Tuesday, September 29, 2009

deep fried!

Whew...last night we used peanut oil to DEEP FRY the Hericium abietis, Lion's Mane.

I had never actually deep fried anything before; it's very fun.

We sliced the Hericium, dipped it in egg/flour/ginger ale batter, breaded with panko flakes, and fried them up in a mushroom pot :)
Then we ate them with a spicy soy/vinegar sauce.
Lemon-Lime loved the panko flakes!

Fun and tasty, but very smelly. I don't think our landlords (their bedroom is above our kitchen) were too happy.

Update on the drying rack:

looking good!

Monday, September 28, 2009

North Cascades Fungi!

I went collecting in the North Cascades with Joe Ammirati, and two friends from our lab.

What a great day! We found tons of fungi, and quite a few edibles :)
Here they are, edibles first:
Lobster Mushroom (Hypomyces lactifluorum-orange-growing on a Russula)

Cortinarius caperatus (Rozites) distinguished by the silvery cap:


and off-center cap attachement, this mushroom is often called "the gypsy":

Armillaria, the honey fungus:

it grows in clusters and has cinnamon scales:

Dentinum=Hydnum repandum:

Polyozellus multiplex! the Black Chanterelle! It is a beautiful purple/black with white spores:

Boletus mirabilis, the two maroon ones in the middle;
Lactarius deliciousus group, on the left;
and another Cortinarius caperatus (Rozites) on the right.

Clavariadelphus truncatus a sweet-tasting edible:

Hericium abietis, the Lion's Mane! My first one, and it was huge! I found it fallen off the log it grew on in a camping parking lot :)

The inedibles:
A slime mold (immature):

(mature, spores being released):

Hydnellum peckii (from the bottom):

From the top (it releases red liquid drops):

Coltrichia perennis:

a fall-fruiting ascomycete, usually they fruit in the spring:

Pseudohydnum gelatinosum, a clear, jiggly, toothed fungus:

Cortinarius violaceus, rust-brown spores:

We've been slicing drying mushrooms all evening in our dehydrator. We should have a lot of great edibles to last us the winter :)

Saturday, September 26, 2009

Ice Lakes Fungi

When Adam and I and our friends Hans and Catherine went to Ice Lakes over Labor Day, we found tons and tons of mushrooms and cool fungi!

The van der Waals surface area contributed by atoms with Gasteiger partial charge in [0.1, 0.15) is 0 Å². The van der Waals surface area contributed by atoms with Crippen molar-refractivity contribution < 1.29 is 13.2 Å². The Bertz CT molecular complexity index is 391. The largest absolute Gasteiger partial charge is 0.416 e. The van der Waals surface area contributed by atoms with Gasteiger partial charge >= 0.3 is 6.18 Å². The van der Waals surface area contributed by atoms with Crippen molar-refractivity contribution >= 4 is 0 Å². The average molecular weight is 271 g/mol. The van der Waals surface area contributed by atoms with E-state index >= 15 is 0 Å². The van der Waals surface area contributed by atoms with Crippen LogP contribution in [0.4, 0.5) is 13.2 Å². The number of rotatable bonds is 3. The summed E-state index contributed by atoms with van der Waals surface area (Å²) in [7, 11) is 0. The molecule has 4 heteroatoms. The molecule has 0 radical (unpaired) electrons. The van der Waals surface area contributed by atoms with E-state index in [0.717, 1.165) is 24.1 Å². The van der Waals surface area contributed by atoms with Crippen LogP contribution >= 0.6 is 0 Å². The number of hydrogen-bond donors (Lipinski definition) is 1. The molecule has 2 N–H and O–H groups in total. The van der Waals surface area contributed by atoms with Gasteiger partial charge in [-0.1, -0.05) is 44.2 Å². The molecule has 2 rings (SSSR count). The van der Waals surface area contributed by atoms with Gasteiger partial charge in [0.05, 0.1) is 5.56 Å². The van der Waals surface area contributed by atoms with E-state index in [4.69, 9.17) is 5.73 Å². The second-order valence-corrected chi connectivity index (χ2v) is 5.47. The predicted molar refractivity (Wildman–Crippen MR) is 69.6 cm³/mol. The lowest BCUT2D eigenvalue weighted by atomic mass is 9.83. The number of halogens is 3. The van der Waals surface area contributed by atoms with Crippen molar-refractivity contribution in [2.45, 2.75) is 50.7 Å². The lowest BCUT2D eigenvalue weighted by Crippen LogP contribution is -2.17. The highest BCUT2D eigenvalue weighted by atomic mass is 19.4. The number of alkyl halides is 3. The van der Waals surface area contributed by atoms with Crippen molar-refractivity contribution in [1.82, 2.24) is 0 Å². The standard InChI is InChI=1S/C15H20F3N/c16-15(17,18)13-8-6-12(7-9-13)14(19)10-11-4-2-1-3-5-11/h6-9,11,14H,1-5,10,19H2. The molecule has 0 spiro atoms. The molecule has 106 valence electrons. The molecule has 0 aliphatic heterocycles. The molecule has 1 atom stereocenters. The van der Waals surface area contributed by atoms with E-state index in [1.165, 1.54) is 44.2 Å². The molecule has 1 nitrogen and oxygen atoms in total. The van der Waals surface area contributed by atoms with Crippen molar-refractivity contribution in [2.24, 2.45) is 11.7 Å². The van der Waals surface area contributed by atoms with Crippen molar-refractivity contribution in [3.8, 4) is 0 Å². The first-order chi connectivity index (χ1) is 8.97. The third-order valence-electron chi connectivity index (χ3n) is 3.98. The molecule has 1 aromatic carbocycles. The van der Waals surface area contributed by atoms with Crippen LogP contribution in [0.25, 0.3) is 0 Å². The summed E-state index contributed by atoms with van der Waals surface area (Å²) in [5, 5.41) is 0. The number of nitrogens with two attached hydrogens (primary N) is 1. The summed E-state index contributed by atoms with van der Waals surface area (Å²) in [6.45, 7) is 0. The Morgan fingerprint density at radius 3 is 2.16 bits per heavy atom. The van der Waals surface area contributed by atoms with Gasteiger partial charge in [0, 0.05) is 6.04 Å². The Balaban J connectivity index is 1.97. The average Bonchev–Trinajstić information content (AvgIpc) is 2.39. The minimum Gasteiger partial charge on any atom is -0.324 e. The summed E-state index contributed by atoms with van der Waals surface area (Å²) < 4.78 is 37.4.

I saved them out of the original Ice Lakes post because I felt like there were too many photos and I wanted to show all the cool fungi, so here they are:

Guepiniopsis, an Ascomycete, rehydrated from spring growth.


Hypomyces luteovirens, a fungus parasitizing a Russula mushroom. Hypomyces lactifluorum-an orange colored species-is what Lobster Mushrooms are.

Ramaria, a coral fungus.

Trichaptum biforme.

Monotropa hypophithys, the chlorophyll-lacking plant growing from a fungus, that grows with the roots of a tree.

Some kind of Rhizopogon puffball.

Suillus ochraceoroseus, a pink scaley cap, bright yellow pores underneath. Grows with Larch, and we were in the middle of a huge larch forest! This mushroom even grew up at Ice Lake, with a little snow on it.

Lepraria, a powdery lichen.

An Amanita muscaria button (baby)!

Amanita pantherina?


Guepiniopsis, again.

Neolentinus lepidius, growing from a crack in the bark of this log floating in a river!


Albatrellus, a polypore.

Some kind of Jelly Fungus?

Rhizina, growing on pine roots in a burned area.

Cryptoporus vulvatus.

Catathalasma, check out those scales!

Lachnellula, orange-yellow with a white border.

Scutellinia scutellata, the eyelash cup! It's so cute with the black fringe around the border!

Guepiniopsis again!
I was amazed at how many mushrooms and other fungi we found! August/September truely is the peak for high country fungi. Glad we were there for it!